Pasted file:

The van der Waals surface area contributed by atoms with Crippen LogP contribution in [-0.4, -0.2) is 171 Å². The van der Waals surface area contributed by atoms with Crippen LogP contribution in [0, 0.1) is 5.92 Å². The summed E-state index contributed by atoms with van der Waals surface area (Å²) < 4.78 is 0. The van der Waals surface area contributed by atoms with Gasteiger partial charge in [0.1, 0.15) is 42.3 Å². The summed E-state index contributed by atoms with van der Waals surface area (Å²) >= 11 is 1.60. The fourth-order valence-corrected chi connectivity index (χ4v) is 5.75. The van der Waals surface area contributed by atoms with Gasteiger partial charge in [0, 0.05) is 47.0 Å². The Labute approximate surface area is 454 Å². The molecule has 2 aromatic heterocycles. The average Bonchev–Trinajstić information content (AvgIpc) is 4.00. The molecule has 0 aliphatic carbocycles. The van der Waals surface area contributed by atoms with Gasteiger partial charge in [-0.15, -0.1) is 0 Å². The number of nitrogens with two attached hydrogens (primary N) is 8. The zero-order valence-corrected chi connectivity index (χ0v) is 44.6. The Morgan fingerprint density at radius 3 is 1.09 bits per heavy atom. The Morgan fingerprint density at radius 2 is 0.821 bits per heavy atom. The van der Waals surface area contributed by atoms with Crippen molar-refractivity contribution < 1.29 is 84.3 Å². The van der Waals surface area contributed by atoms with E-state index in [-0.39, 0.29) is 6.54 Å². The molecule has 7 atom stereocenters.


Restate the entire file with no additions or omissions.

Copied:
The van der Waals surface area contributed by atoms with Crippen LogP contribution in [-0.4, -0.2) is 171 Å². The van der Waals surface area contributed by atoms with Crippen LogP contribution in [0, 0.1) is 5.92 Å². The summed E-state index contributed by atoms with van der Waals surface area (Å²) < 4.78 is 0. The van der Waals surface area contributed by atoms with Gasteiger partial charge in [0.1, 0.15) is 42.3 Å². The summed E-state index contributed by atoms with van der Waals surface area (Å²) >= 11 is 1.60. The fourth-order valence-corrected chi connectivity index (χ4v) is 5.75. The van der Waals surface area contributed by atoms with Gasteiger partial charge in [0, 0.05) is 47.0 Å². The Labute approximate surface area is 454 Å². The molecule has 2 aromatic heterocycles. The average Bonchev–Trinajstić information content (AvgIpc) is 4.00. The molecule has 0 aliphatic carbocycles. The van der Waals surface area contributed by atoms with Gasteiger partial charge in [-0.15, -0.1) is 0 Å². The number of nitrogens with two attached hydrogens (primary N) is 8. The zero-order valence-corrected chi connectivity index (χ0v) is 44.6. The Morgan fingerprint density at radius 3 is 1.09 bits per heavy atom. The Morgan fingerprint density at radius 2 is 0.821 bits per heavy atom. The van der Waals surface area contributed by atoms with Crippen molar-refractivity contribution < 1.29 is 84.3 Å². The van der Waals surface area contributed by atoms with E-state index in [-0.39, 0.29) is 6.54 Å². The molecule has 7 atom stereocenters.